CRP, c reactive protein; CTX, Cefotaxime; DNA, desoxyribonucleic acid; DO and D1, day zero and day one; ESBL, extended spectrum beta-lactamase; FQ, fluoroquinolones; MIC, minimum inhibitory concentration; NB, newborn; PCR, polymerase chain reaction; Rep-PCR, repetitive extragenic palindromic sequence polymerase chain reaction; WA, weeks gestationam age


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With acknowledge “Jeremi Rhônes- Alpes” for its financial support


This work was partially funded by a grant from the INSERM (U914) and the Université Paris Sud, France. TN and GC are members of the Laboratory of Excellence LERMIT supported by a grant from ANR (ANR-10-LABX-33).

Availability of data and materials

Raw data of the Rep-PCR results that served for the phylogenetic tree contraction are available upon request to the corresponding author.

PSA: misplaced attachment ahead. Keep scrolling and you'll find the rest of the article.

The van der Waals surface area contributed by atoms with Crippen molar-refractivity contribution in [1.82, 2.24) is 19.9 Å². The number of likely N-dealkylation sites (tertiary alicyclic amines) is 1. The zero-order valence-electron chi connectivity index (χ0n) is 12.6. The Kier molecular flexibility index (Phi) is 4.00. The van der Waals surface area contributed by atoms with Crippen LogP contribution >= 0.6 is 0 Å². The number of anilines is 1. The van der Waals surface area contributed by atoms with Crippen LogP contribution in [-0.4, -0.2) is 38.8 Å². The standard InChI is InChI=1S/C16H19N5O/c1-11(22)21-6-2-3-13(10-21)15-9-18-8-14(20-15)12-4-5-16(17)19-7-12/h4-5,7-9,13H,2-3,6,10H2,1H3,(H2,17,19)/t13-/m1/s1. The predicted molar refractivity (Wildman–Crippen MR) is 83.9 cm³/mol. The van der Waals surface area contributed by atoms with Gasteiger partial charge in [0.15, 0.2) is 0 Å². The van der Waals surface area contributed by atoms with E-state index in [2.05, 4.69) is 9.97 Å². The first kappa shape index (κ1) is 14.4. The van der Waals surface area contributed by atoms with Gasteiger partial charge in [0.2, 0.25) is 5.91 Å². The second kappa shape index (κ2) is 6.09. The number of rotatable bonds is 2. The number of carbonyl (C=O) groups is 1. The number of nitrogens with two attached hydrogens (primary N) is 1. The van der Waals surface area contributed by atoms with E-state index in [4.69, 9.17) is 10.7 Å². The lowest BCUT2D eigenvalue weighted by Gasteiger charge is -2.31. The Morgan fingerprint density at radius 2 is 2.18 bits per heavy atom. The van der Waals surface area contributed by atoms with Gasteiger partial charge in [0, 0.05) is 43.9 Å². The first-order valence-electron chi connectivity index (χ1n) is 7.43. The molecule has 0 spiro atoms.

Authors’ contributions

JR and PI conceived of the study and participated to its design and coordination. JR drafted the manuscript. ALR, ZA, ER, ZNR were responsible for coordination and acquisition of data. ER carried out the bacteriological cultures. TN and GC carried out the molecular genetic studies and drafted the manuscript. PN was involved in the manuscript revision. All authors read and approved the final manuscript.

Competing interests

The authors declare that they have no competing interests.

Consent for publication

Not Applicable.

Ethics approval and consent to participate

The study protocols were approved by the National Ethics Committee of Madagascar. Written informed consents were obtained from at least one parent of each child before enrolment.

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Corresponding authors

Correspondence to T. Naas or J. Raymond.

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Naas, T., Cuzon, G., Robinson, A.L. et al. Neonatal infections with multidrug-resistant ESBL-producing E. cloacae and K. pneumoniae in Neonatal Units of two different Hospitals in Antananarivo, Madagascar. BMC Infect Dis 16, 275 (2016).

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  • ESBL
  • Outbreak
  • Madagascar
  • Neonatology